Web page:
Wow, these last few weeks have been kicking my butt! No matter what I do, there's always ten more things on the list to do next.... Between Halloween, being sick (boo!), and report cards due next week... I am thanking my lucky stars it is a long weekend for us! No school today because of Remembrance Day and Monday is an Admin Day in our division, so we can work on report cards. Yay! So, what have we been up to these past few busy weeks? Let's see...

The week before Halloween we started with pumpkins... I didn't take many pictures, but I found so many great activities. We talked about the life cycle of a pumpkin. I read the book "From Seed to Pumpkin" and we used these real life pumpkin picture cards from here and I had the students arrange themselves in the correct order. Then students did this little activity. You can download the pumpkin life cycle sequence from A to Z Teacher Stuff Website.

We did a cute pumpkin art project. Using red, yellow, and orange paint, students painted ta large sheet of white construction paper. When it dried, they cut out a pumpkin shape. Then we used brown, green, black, and white construction paper to add the stem and faces. They all turned out so different!

Finally, we became real scientists one afternoon to observe our class pumpkin. Cara Carroll over at The First Grade Parade, could not have posted her adorable pumpkin journal at a better time!! We used her "Great Pumpkin Investigation" journal to observe our pumpkin. We gathered in a big circle on the carpet and went through the various experiments: counting the lines, measuring the height, weighing it, and seeing if it sinks or floats. Finally, I cut the top off and we estimated and counted our seeds. I couldn't believe this large pumpkin only had 289 seeds in it! I was shocked!

We did a little vote, idea taken from Abby over at The Inspired Apple (although my charts never turn out as cute as hers!), to see how we would carve our pumpkin. I took the pumpkin home over the weekend and brought it back on Halloween for our costume party! The kids loved it!

After Halloween, we started our owl unit. I love love LOVE Deanna Jump's owl unit found here. We started off the unit by brainstorming things we already knew about owls on a bubble map. Then I brought out this chart and introduced them to five different kinds of owls. The first day we just talked about wing span. So I had them guess which owl they thought was the largest, which was the smallest, and then we filled in the rest. We also measure our own "wing span" and compared them to the owls.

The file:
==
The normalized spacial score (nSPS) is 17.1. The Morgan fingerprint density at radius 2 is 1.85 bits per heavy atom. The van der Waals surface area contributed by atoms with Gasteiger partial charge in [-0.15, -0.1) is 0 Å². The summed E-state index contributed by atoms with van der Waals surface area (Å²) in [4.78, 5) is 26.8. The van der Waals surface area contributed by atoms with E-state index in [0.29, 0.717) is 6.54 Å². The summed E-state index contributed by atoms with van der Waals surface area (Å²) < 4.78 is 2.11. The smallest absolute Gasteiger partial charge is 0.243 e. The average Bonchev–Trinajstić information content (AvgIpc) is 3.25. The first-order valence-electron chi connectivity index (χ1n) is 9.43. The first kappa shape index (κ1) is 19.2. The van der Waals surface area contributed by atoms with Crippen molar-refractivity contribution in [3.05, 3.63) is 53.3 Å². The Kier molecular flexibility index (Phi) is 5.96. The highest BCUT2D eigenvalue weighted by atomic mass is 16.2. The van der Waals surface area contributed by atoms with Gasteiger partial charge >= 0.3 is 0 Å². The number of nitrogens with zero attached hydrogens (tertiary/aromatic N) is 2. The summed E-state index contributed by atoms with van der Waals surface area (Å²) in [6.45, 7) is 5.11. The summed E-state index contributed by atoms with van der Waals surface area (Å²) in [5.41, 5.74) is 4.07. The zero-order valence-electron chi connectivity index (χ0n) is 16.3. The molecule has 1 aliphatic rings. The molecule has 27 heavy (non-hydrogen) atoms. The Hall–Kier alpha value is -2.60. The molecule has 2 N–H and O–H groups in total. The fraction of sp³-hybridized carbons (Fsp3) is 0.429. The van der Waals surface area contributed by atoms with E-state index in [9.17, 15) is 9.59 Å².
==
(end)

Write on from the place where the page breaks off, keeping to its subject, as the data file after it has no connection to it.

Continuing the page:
While they were waiting to come measure their wings, we started our adorable owl booklets from Deanna Jump's unit. They turned out so cute! Some of my little ones decided to use the scrap brown paper to make wings for their owls. Cute idea! On the first white page we did a title page called "All About Owls".

On the second day, we read a book about Barn Owls and talked about what a habitat was. We guessed where our five different owls might live, then filled in our chart. We completed our first page in the book: Owls live in different habitats.

The third day was inspired by Mrs. Buckley over at Diary of a First Grade Teacher. We read the book "The Little White Owl" and talked about fiction vs. nonfiction. I told them to listen carefully to the story and figure out which things about owls were made up. In the story the little owl slept at night, instead of during the day. So we talked about the word nocturnal and did our next page in our owl book.

We also had a talk about the message of the story: the colourful owls judged the little white owl for being plain and boring, but when they got to know him, they discovered he had beautiful colours inside him! So students coloured their own colourful, unique owls.

(It's looking pretty bare though... might have to do another craft to add to the bulletin board!)

We read a book about the life cycle of an owl. We filled in our owl chart with the average number of eggs each owl has. Then I taught them the word "oviparous" and completed our next page.

Next, we read Gail Gibbons' book on owls. I showed them the cover and asked them if they thought it was a fiction or nonfiction book. Many said fiction, because of the drawings! We talked about how even though her book is full of drawings, it does tell us real facts about owls! I had a drawing of an owl and asked the students to help me label the parts of the owl that make it a good hunter. For their book, we glued in a picture of an owl and will label it.

For our last page, I read the book "Cock-A-Doodle-Hooooo". The kids loved this story! It is about an owl who finds a home in a hen house, but the hens want him to be a rooster, so he tries his best to do rooster things! He eventually saves them by eating a rat that snuck into the hen house. So we talked about how fiction books can sometimes tell us real facts, because owls do eat rats. We also talked about how habitats can affect owls food, then we filled in our last column of the owl chart. We did our last page in our owl books and drew three things that owls eat.

And because today is Remembrance Day, we talked about why we remember and what poppies stand for. We learned this little poem and created poppy wreaths to hang in our room. We also talked about peace. We read "The Peace Book" by Todd Parr, brainstormed what peace means to us, and did a little writing activity.

You can download the peace writing page by clicking here.

Well, I need to stop procrastinating and get some work done. Happy weekend everyone!